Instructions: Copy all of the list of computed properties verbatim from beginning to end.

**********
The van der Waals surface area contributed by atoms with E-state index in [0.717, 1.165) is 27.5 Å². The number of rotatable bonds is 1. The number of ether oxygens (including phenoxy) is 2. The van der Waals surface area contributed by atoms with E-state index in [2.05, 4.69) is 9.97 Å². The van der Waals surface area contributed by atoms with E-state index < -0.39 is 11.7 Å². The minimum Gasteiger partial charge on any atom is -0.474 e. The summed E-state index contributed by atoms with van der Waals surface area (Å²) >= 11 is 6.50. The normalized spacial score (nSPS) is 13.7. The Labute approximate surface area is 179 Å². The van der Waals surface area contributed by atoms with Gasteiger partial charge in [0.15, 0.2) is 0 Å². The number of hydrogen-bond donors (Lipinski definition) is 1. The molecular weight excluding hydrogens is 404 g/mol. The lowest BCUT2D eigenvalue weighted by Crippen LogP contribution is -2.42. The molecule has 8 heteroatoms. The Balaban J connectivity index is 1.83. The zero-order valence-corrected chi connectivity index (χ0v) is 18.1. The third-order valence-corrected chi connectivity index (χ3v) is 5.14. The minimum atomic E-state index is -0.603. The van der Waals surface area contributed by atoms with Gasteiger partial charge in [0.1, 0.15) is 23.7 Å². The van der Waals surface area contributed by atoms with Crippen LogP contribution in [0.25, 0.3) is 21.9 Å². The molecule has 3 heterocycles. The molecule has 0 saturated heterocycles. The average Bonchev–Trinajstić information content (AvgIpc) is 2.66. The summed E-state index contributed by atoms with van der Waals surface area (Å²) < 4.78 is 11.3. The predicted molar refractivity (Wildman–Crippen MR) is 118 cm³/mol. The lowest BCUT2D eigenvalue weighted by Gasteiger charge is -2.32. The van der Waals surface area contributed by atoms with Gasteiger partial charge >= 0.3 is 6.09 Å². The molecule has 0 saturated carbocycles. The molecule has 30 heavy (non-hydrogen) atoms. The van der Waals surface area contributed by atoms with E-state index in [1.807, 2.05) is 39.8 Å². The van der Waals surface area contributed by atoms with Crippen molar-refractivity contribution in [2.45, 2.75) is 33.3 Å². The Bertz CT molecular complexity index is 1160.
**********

The van der Waals surface area contributed by atoms with E-state index in [0.717, 1.165) is 27.5 Å². The number of rotatable bonds is 1. The number of ether oxygens (including phenoxy) is 2. The van der Waals surface area contributed by atoms with E-state index in [2.05, 4.69) is 9.97 Å². The van der Waals surface area contributed by atoms with E-state index < -0.39 is 11.7 Å². The minimum Gasteiger partial charge on any atom is -0.474 e. The summed E-state index contributed by atoms with van der Waals surface area (Å²) >= 11 is 6.50. The normalized spacial score (nSPS) is 13.7. The Labute approximate surface area is 179 Å². The van der Waals surface area contributed by atoms with Gasteiger partial charge in [0.15, 0.2) is 0 Å². The number of hydrogen-bond donors (Lipinski definition) is 1. The molecular weight excluding hydrogens is 404 g/mol. The lowest BCUT2D eigenvalue weighted by Crippen LogP contribution is -2.42. The molecule has 8 heteroatoms. The Balaban J connectivity index is 1.83. The zero-order valence-corrected chi connectivity index (χ0v) is 18.1. The third-order valence-corrected chi connectivity index (χ3v) is 5.14. The minimum atomic E-state index is -0.603. The van der Waals surface area contributed by atoms with Gasteiger partial charge in [0.1, 0.15) is 23.7 Å². The van der Waals surface area contributed by atoms with Crippen LogP contribution in [0.25, 0.3) is 21.9 Å². The molecule has 3 heterocycles. The molecule has 0 saturated heterocycles. The average Bonchev–Trinajstić information content (AvgIpc) is 2.66. The summed E-state index contributed by atoms with van der Waals surface area (Å²) < 4.78 is 11.3. The predicted molar refractivity (Wildman–Crippen MR) is 118 cm³/mol. The lowest BCUT2D eigenvalue weighted by Gasteiger charge is -2.32. The van der Waals surface area contributed by atoms with Gasteiger partial charge >= 0.3 is 6.09 Å². The molecule has 0 saturated carbocycles. The molecule has 30 heavy (non-hydrogen) atoms. The van der Waals surface area contributed by atoms with E-state index in [1.807, 2.05) is 39.8 Å². The van der Waals surface area contributed by atoms with Crippen molar-refractivity contribution in [2.45, 2.75) is 33.3 Å². The Bertz CT molecular complexity index is 1160.